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Self-flattered, unexperienced, high in hope,
Too low they build who build beneath the stars.” This is a fair specimen of Young's manner and his philosophy. I think we should not greet it as great poetry if it were published for the first time to-day. In strong contrast to Young is JAMES THOMSON. To
read his poetry after the Night Thoughts is like 1700–1748
coming from thickest gloom to genial sunshine. Thomson's Seasons, in four parts, treats of the Spring, Summer, Autumn, and Winter. They are like a series of pictures of the year, each with the color and atmosphere of the sea
son they describe. In Spring we see the tender green of budding plants and trees; in Summer, the brightness of blossoms; the Autumn is russet and purple, with ripened grain and fruits ; and the Winter is gray, cold, and comfortless, with mud, sleet, and bare boughs. No man could have written thus if he had not been an acute observer of Nature and in close sympathy with her.
He wrote his Winter when in college, and it aided him to gain the notice of a rich patron. In those days the patronage of a great man was as necessary to a poet as a good publisher is in these days. Thomson had the usual ups and downs of a man of talent who is poor: he went abroad as tutor to a rich man's sons; he acted as secretary to a
he wrote for the stage ; and at length got a pension from Frederic, Prince of Wales (the son of George II.), after which he lived in comparative ease.
He spent the last of his life in a pleasant home on the Thames, and died, when forty-eight, of a cold and fever brought on by a row on the river, taken when he was overheated. He was a popular man, beloved by his friends, among whom was Pope, who had given the Seasons encouraging praise, and had added to it a few lines when Thomson sent it to him for friendly criticism. In his retirement Thomson wrote The Castle of Indolence, a poem in Spenser's measure, which has some very fine bits of description, but is rather a close imitation of the older poet. His plays had some success, but have not added much of value to literature. Sophonisba, his chief tragedy, is remembered by a ridiculous incident on its first performance.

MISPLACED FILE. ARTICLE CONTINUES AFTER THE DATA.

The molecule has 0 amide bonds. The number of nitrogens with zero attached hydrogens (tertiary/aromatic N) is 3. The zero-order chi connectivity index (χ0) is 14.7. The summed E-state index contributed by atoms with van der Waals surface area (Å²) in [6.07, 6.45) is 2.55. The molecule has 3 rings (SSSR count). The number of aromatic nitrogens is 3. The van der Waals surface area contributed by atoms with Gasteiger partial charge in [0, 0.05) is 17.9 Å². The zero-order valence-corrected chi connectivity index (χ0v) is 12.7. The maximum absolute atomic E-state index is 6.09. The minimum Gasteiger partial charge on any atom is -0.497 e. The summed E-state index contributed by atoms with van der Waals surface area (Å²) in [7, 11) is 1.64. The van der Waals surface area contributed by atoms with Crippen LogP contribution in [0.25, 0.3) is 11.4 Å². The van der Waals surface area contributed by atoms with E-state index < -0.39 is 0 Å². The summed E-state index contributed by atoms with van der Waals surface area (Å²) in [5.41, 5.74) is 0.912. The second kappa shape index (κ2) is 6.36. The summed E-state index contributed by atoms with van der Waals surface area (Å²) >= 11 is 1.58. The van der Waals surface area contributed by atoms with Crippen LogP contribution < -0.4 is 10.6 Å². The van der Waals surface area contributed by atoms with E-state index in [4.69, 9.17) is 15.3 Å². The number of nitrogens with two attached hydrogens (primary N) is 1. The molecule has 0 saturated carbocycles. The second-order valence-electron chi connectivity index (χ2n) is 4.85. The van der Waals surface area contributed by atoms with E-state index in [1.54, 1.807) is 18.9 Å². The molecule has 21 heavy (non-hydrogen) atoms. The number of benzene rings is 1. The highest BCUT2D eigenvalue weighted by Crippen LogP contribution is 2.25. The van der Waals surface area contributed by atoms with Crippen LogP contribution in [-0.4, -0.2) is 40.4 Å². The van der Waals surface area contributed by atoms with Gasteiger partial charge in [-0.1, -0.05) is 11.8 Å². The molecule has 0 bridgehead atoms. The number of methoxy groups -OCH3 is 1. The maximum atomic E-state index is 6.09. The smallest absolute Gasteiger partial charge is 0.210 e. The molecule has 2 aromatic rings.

In one sentimental line the hero exclaims, –
“O Sophonisba ! Sophonisba, O!” As the actor uttered this on the first night, a mischievous person in the gallery groaned, “O Jemmy Thomson ! Jemmy Thomson, O!” which threw the audience into a fit of laughter, and spoiled the effect of the scene.
The Seasons is a book which, like Izaak Walton's Angler, I like to read out of doors under the trees; and I advise you to make it your companion some summer's day, and read to the acompaniment of birds and rippling water, as you recline under trees by the bank of a running stream.
The Hymn to the Seasons gives a summing up of the longer poem, and we will read the opening lines from this :
“These as they change, Almighty Father, these
WILLIAM SHENSTONE lived the sort of life that the poet
Cowley longed for, while he aspired to the life 1714-1763
that Cowley despised. You remember that Cowley, who was a courtier, was always picturing the delights of a little estate in the country which he could adorn as he chose, and where he might spend his days in peaceful quiet. Shenstone had just such a little estate inherited from his father, and spent all his time and fortune embellishing it in the most fanciful style of landscape gardening, till he made it a wonder of walks, mazes, arbors, gardens, and running waters. But although he amused himself with these occupations, he was ambitious for political honors, and a little soured and disappointed that he could never attain to them.
He wrote his poetry chiefly, it seems, for his amusement, and not in the hope of any special reward. In his childhood he had been sent to a village school (called in England a dame school), and his most noted poern, The Schoolmistress, written in Spenserian stanza, pictures the dame and her school. Here are a few verses from his description of the schoolmistress :
“ Her cap, far whiter than the driven snow,
And steadfast hate, and sharp affection joined,
“A russet stole was o'er her shoulders thrown;
For they in gaping wonderment abound,
“ One ancient hen she took delight to feed,
And if neglect had lavished on the ground
For well she knew, and quaintly could expound,
Right well she knew each temper to descry,
Forewarned, if little bird their pranks behold,
This picture of the old dame is very real ; but better than The Schoolmistress I like a pastoral by Shenstone, which, although written in a jingling, rather commonplace measure, has a taste of the old ballad in it, and recalls the fresh days of poetry. This pastoral is in four parts, — Absence, Hope, Solicitude, Disappointment, — and is addressed to
Phyllis by the Shepherd Corydon. These are a few stanzas from Part II. :
“I have found out a gift for my fair,
I have found where the wood-pigeons breed;
She will say 't was a barbarous deed.